The first step in decision weighting is to rank by the most important criteria to the least important criteria. This is called the creation of the criteria for the importance ladder. This ranking can be done by taking pairwise comparison through the list of criteria and ranking it as more important and less important. If you specify the criteria in any order, start at the top of the list and compare the first topic with the second, so if the first topic is more important, leave it as if not, change it with the second topic . Then compare the second point with the third point. If the third topic is more important, leave it as if not, change it with the second topic. Continue this process until the order is completed.

For example: Criteria for purchasing a dinner set

Brainstorm for criteria produced:

1. aesthetics
2. price
3. Security
4. durability
5. Easy to clean

Pair comparison 1. passport results:

1. aesthetics
2. Security
3. price
4. Easy to clean
5. durability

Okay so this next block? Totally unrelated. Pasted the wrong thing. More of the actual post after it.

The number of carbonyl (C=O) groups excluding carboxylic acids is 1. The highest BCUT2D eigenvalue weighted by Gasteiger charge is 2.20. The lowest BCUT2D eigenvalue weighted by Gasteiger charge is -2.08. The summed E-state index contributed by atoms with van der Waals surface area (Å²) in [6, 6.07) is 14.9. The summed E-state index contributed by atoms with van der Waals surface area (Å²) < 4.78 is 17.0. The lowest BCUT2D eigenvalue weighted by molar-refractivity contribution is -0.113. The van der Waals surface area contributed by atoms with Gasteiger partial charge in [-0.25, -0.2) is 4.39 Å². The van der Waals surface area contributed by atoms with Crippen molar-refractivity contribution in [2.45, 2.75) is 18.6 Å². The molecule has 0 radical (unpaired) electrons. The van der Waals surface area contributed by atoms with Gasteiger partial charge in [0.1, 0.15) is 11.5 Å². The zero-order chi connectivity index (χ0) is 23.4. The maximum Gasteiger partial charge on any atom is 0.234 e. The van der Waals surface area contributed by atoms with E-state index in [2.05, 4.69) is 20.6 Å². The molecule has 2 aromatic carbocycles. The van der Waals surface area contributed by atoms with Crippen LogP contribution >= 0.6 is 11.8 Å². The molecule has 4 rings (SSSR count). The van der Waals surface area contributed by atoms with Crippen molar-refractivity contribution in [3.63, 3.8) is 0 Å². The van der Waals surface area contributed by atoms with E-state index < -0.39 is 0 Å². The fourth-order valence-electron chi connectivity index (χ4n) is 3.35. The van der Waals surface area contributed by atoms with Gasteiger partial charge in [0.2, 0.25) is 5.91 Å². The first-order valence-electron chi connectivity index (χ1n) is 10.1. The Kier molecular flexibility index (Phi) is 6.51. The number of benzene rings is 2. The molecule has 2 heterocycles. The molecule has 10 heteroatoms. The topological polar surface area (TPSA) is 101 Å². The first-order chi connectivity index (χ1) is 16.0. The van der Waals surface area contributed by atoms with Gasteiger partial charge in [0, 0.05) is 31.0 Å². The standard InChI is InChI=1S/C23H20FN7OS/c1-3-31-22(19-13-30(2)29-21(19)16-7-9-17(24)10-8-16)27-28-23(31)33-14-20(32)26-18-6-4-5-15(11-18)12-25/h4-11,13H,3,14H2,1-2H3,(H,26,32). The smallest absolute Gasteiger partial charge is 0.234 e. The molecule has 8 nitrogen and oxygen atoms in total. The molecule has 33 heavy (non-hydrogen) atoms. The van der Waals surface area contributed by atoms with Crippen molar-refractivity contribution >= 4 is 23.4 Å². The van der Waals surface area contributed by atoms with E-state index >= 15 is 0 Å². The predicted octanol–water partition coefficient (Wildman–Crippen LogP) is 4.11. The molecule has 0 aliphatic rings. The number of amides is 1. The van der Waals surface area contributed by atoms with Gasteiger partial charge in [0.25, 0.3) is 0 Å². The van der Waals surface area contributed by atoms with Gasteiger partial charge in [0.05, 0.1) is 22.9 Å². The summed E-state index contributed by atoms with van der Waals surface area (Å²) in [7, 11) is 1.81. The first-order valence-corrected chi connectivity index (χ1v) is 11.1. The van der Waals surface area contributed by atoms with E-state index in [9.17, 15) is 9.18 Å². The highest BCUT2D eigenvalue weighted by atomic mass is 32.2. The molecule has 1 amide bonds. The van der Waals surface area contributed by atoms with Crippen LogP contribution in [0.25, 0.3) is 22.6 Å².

Pair Comparison Card 2. Passport Results:

1. Security
2. aesthetics
3. price
4. Easy to clean
5. durability

Pair Comparison Card 3. Pass Results:

1. Security
2. aesthetics
3. price
4. Easy to clean
5. durability

(No change from Parts D and C)

Once the order of criteria has been determined, it is necessary to determine a weighting method to discern the importance of each criterion. Often, people who make decisions in groups or on complex topics do not have the knowledge or emotional balance to discern the importance of all criteria. It is in these situations that a natural weighting method can be used to increase the chances of achieving the best result. Note that I placed the word “chances” in the previous sentence because the use of natural weighting for decision making depends on the probability.